Returning home, I called the testing center which adamantly refused to budge on their rule that test takers must present a valid, government-issued, photo i.d. Lauren had her learning permit for driving, but Anna had no other i.d.
I can tell you the exact hour of the day of the week she was born, in what hospital and the doctor that delivered her. I can tell you that I was the first human to touch her head. I could show records charting her growth, tell you what her favorite foods are, and how she has little freckles on her nose. I can tell you her clothes size, her shoe size and that she prefers long tunics to short tops. But that, that isn't good enough.
Instead, I could take a valid birth certificate (which has no photo, so could be anyone's birth certificate) to the courthouse, get her photo taken and that government employee could issue a photo i.d. swearing that the person in the photo has the name on the card. But the mother of the child? No, that's not good enough for identification purposes.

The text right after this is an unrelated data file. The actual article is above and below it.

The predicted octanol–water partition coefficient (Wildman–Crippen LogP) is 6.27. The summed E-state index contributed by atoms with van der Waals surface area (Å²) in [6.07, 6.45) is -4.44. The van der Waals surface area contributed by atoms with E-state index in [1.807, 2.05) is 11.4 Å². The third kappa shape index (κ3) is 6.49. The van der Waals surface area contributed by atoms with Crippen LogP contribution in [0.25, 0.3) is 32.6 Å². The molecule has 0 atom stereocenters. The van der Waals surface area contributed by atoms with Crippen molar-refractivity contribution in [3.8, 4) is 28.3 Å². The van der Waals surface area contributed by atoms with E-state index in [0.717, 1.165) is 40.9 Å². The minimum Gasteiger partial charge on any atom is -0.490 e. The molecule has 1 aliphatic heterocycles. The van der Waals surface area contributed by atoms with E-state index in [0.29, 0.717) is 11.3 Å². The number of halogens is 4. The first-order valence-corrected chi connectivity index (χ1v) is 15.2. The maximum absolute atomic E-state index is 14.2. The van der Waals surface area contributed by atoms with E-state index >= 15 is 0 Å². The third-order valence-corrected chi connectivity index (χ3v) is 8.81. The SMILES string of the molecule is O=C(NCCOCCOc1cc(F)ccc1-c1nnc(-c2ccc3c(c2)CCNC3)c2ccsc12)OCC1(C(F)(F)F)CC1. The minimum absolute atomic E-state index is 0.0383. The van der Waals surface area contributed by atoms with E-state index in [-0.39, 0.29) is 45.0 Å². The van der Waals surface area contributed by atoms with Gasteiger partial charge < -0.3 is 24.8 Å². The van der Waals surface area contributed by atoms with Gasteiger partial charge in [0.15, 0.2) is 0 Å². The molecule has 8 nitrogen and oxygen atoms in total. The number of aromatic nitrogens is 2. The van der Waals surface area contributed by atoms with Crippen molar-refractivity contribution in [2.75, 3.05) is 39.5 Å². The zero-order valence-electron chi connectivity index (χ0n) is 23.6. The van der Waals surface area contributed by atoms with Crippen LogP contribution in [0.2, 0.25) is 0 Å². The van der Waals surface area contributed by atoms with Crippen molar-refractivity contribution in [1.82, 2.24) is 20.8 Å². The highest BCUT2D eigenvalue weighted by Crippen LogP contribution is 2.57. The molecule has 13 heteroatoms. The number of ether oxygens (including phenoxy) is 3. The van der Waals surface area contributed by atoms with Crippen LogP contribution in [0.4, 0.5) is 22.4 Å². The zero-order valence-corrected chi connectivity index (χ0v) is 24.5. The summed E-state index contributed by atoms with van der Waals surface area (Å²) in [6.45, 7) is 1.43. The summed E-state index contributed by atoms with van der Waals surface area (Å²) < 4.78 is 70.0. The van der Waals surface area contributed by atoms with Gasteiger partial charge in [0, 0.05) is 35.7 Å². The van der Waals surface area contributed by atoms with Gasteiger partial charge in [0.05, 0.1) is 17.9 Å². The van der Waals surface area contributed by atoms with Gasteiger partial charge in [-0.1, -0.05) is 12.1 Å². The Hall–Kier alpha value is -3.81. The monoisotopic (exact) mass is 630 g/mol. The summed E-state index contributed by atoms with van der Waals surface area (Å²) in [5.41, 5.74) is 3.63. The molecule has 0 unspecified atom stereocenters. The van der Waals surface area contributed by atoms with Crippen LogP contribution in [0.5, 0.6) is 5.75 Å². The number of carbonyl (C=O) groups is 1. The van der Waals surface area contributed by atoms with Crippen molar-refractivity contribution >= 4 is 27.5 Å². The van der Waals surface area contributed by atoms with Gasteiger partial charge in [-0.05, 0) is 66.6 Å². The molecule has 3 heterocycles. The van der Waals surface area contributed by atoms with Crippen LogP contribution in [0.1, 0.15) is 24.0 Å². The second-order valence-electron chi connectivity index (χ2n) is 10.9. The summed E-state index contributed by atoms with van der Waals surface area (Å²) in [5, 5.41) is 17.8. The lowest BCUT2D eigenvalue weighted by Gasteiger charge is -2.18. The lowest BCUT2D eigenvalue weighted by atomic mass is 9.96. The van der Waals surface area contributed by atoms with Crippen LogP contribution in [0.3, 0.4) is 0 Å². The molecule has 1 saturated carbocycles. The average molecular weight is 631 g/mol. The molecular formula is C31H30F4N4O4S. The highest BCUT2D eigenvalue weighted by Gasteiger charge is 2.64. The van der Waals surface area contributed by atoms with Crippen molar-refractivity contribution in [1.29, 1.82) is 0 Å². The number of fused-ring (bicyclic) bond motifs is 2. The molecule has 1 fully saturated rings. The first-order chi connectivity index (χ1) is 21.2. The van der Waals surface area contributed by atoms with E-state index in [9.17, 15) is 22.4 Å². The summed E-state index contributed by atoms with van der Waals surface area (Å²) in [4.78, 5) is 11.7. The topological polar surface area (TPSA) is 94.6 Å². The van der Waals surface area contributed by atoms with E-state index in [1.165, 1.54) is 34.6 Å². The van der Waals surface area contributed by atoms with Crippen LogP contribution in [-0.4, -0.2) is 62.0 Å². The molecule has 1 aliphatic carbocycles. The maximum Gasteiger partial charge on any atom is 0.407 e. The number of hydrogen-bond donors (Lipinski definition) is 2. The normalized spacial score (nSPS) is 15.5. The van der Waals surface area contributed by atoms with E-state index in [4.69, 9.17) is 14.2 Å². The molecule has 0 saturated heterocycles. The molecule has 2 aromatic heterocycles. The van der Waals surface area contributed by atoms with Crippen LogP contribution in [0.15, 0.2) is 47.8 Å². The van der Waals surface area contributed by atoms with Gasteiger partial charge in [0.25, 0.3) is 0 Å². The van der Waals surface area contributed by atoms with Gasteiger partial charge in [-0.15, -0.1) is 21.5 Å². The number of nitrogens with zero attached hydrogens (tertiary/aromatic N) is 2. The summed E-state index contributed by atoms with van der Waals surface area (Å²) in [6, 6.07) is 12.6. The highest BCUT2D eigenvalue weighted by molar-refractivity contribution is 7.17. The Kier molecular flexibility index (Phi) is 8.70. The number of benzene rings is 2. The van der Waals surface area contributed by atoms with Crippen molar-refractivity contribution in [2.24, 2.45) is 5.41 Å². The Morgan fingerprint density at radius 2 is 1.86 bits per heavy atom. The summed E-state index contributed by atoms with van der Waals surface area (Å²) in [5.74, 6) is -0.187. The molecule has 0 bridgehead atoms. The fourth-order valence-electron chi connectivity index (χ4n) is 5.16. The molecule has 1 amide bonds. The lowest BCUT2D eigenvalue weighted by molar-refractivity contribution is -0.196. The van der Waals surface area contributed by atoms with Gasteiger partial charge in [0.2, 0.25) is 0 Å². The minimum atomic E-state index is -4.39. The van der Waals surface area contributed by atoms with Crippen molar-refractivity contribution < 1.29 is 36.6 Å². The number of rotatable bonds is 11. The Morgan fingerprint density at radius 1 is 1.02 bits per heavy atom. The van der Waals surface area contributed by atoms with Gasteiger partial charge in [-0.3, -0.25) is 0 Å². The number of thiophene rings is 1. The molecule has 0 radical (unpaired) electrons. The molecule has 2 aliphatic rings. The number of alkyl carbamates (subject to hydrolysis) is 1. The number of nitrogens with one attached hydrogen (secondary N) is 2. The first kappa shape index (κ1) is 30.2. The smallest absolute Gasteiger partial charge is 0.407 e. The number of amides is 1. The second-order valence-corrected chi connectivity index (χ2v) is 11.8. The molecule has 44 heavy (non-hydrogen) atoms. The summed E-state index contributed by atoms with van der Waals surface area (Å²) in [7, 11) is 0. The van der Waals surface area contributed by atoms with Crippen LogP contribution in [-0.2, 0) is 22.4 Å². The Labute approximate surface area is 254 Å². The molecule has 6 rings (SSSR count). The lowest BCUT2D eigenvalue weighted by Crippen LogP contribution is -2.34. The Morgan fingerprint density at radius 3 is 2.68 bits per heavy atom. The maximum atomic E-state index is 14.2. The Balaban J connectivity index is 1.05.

Anna was rather relieved, wanting to take the test at a later date anyway. She smiled as I told her that they'd let Lauren, but not her, take the test. Myself, I will not wait next time until test day to have all my details covered.
P.S. Lauren passed, and now has 6 hours college credit!
Thursday, October 11, 2007
If ever I think I could become a serious, money making blogger (yes there is such a thing), I visit Notes from the Trenches, who gets as many comments in a day as I get people just reading. That knocks me down a notch. I can see her photos are a little better than mine (okay a lot better) which I suppose would be helped with a digital that you can actually see what you are shooting (my screen is now broken).
Adsense by Google (see ads in the margin) will not be making me rich, despite my grand illusions. In the almost three years I've blogged, I've earned almost $70. I say "earned" though I've not seen a penny. They pay based on the number of clicks on the ads, but only after you achieve $100. At this rate, I only have a little over a year to go and I'll make that $100. Wonder what that works out to per hour?